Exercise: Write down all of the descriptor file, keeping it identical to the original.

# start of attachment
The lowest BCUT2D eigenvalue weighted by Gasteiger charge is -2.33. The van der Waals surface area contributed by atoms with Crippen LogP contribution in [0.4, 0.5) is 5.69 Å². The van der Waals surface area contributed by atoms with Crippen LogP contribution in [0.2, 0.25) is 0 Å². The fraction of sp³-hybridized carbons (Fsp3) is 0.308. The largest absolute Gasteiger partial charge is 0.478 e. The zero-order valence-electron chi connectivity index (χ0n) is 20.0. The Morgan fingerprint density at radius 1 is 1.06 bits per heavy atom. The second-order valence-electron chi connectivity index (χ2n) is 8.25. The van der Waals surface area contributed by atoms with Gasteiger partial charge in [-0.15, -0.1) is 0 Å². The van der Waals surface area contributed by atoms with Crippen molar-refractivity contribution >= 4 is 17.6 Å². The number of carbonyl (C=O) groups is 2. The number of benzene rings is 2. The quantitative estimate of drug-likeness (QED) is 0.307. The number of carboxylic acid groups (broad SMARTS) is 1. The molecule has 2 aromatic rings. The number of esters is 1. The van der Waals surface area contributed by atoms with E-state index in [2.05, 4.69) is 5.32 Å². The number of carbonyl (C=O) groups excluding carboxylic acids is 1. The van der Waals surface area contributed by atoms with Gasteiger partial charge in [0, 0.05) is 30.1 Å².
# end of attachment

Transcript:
The lowest BCUT2D eigenvalue weighted by Gasteiger charge is -2.33. The van der Waals surface area contributed by atoms with Crippen LogP contribution in [0.4, 0.5) is 5.69 Å². The van der Waals surface area contributed by atoms with Crippen LogP contribution in [0.2, 0.25) is 0 Å². The fraction of sp³-hybridized carbons (Fsp3) is 0.308. The largest absolute Gasteiger partial charge is 0.478 e. The zero-order valence-electron chi connectivity index (χ0n) is 20.0. The Morgan fingerprint density at radius 1 is 1.06 bits per heavy atom. The second-order valence-electron chi connectivity index (χ2n) is 8.25. The van der Waals surface area contributed by atoms with Gasteiger partial charge in [-0.15, -0.1) is 0 Å². The van der Waals surface area contributed by atoms with Crippen molar-refractivity contribution >= 4 is 17.6 Å². The number of carbonyl (C=O) groups is 2. The number of benzene rings is 2. The quantitative estimate of drug-likeness (QED) is 0.307. The number of carboxylic acid groups (broad SMARTS) is 1. The molecule has 2 aromatic rings. The number of esters is 1. The van der Waals surface area contributed by atoms with E-state index in [2.05, 4.69) is 5.32 Å². The number of carbonyl (C=O) groups excluding carboxylic acids is 1. The van der Waals surface area contributed by atoms with Gasteiger partial charge in [0, 0.05) is 30.1 Å².